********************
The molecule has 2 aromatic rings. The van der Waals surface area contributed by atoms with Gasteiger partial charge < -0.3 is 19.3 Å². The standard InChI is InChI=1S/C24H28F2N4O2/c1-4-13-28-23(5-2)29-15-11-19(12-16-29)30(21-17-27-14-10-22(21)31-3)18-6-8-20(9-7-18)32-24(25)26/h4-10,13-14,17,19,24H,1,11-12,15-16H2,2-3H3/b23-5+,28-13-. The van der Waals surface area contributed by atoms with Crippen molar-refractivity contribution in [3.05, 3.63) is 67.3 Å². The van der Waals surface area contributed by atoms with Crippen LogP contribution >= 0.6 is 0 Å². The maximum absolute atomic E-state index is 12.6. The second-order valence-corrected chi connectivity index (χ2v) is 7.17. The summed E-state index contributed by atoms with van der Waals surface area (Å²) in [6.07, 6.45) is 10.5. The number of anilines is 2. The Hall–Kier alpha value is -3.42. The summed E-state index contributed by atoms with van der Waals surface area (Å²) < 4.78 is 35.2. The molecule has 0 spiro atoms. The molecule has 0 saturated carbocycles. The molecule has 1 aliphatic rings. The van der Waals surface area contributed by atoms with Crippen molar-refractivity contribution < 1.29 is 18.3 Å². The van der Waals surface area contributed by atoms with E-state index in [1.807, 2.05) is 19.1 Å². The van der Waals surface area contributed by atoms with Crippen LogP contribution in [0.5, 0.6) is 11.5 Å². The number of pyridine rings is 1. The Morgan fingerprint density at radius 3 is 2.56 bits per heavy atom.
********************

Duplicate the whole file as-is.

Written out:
The molecule has 2 aromatic rings. The van der Waals surface area contributed by atoms with Gasteiger partial charge < -0.3 is 19.3 Å². The standard InChI is InChI=1S/C24H28F2N4O2/c1-4-13-28-23(5-2)29-15-11-19(12-16-29)30(21-17-27-14-10-22(21)31-3)18-6-8-20(9-7-18)32-24(25)26/h4-10,13-14,17,19,24H,1,11-12,15-16H2,2-3H3/b23-5+,28-13-. The van der Waals surface area contributed by atoms with Crippen molar-refractivity contribution in [3.05, 3.63) is 67.3 Å². The van der Waals surface area contributed by atoms with Crippen LogP contribution >= 0.6 is 0 Å². The maximum absolute atomic E-state index is 12.6. The second-order valence-corrected chi connectivity index (χ2v) is 7.17. The summed E-state index contributed by atoms with van der Waals surface area (Å²) in [6.07, 6.45) is 10.5. The number of anilines is 2. The Hall–Kier alpha value is -3.42. The summed E-state index contributed by atoms with van der Waals surface area (Å²) < 4.78 is 35.2. The molecule has 0 spiro atoms. The molecule has 0 saturated carbocycles. The molecule has 1 aliphatic rings. The van der Waals surface area contributed by atoms with Crippen molar-refractivity contribution < 1.29 is 18.3 Å². The van der Waals surface area contributed by atoms with E-state index in [1.807, 2.05) is 19.1 Å². The van der Waals surface area contributed by atoms with Crippen LogP contribution in [0.5, 0.6) is 11.5 Å². The number of pyridine rings is 1. The Morgan fingerprint density at radius 3 is 2.56 bits per heavy atom.